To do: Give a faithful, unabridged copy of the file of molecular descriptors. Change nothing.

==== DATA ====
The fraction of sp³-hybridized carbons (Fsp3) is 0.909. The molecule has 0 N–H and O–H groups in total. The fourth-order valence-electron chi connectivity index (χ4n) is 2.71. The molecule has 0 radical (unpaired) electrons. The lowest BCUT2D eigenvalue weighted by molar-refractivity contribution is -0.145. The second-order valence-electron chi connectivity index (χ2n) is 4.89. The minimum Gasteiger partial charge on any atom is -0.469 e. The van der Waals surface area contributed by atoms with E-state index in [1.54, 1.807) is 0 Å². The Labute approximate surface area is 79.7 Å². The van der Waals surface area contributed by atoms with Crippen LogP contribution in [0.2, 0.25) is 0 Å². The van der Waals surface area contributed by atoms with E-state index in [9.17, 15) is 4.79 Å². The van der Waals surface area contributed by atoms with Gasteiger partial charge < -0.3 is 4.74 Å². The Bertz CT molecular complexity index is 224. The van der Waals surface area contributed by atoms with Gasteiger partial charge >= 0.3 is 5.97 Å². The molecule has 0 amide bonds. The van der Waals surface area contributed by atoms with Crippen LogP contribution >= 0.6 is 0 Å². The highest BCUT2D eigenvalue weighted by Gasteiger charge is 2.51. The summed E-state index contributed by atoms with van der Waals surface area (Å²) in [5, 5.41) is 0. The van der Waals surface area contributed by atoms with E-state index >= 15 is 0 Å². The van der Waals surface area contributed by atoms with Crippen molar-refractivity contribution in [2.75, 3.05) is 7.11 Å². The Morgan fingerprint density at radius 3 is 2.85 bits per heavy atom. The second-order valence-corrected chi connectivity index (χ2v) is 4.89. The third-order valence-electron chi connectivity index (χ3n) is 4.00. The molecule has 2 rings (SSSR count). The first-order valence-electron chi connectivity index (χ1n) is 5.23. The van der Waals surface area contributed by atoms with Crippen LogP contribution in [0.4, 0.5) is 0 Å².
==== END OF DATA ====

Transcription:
The fraction of sp³-hybridized carbons (Fsp3) is 0.909. The molecule has 0 N–H and O–H groups in total. The fourth-order valence-electron chi connectivity index (χ4n) is 2.71. The molecule has 0 radical (unpaired) electrons. The lowest BCUT2D eigenvalue weighted by molar-refractivity contribution is -0.145. The second-order valence-electron chi connectivity index (χ2n) is 4.89. The minimum Gasteiger partial charge on any atom is -0.469 e. The van der Waals surface area contributed by atoms with E-state index in [1.54, 1.807) is 0 Å². The Labute approximate surface area is 79.7 Å². The van der Waals surface area contributed by atoms with Crippen LogP contribution in [0.2, 0.25) is 0 Å². The van der Waals surface area contributed by atoms with E-state index in [9.17, 15) is 4.79 Å². The van der Waals surface area contributed by atoms with Gasteiger partial charge < -0.3 is 4.74 Å². The Bertz CT molecular complexity index is 224. The van der Waals surface area contributed by atoms with Gasteiger partial charge >= 0.3 is 5.97 Å². The molecule has 0 amide bonds. The van der Waals surface area contributed by atoms with Crippen LogP contribution >= 0.6 is 0 Å². The highest BCUT2D eigenvalue weighted by Gasteiger charge is 2.51. The summed E-state index contributed by atoms with van der Waals surface area (Å²) in [5, 5.41) is 0. The van der Waals surface area contributed by atoms with E-state index >= 15 is 0 Å². The van der Waals surface area contributed by atoms with Crippen molar-refractivity contribution in [2.75, 3.05) is 7.11 Å². The Morgan fingerprint density at radius 3 is 2.85 bits per heavy atom. The second-order valence-corrected chi connectivity index (χ2v) is 4.89. The third-order valence-electron chi connectivity index (χ3n) is 4.00. The molecule has 2 rings (SSSR count). The first-order valence-electron chi connectivity index (χ1n) is 5.23. The van der Waals surface area contributed by atoms with Crippen LogP contribution in [0.4, 0.5) is 0 Å².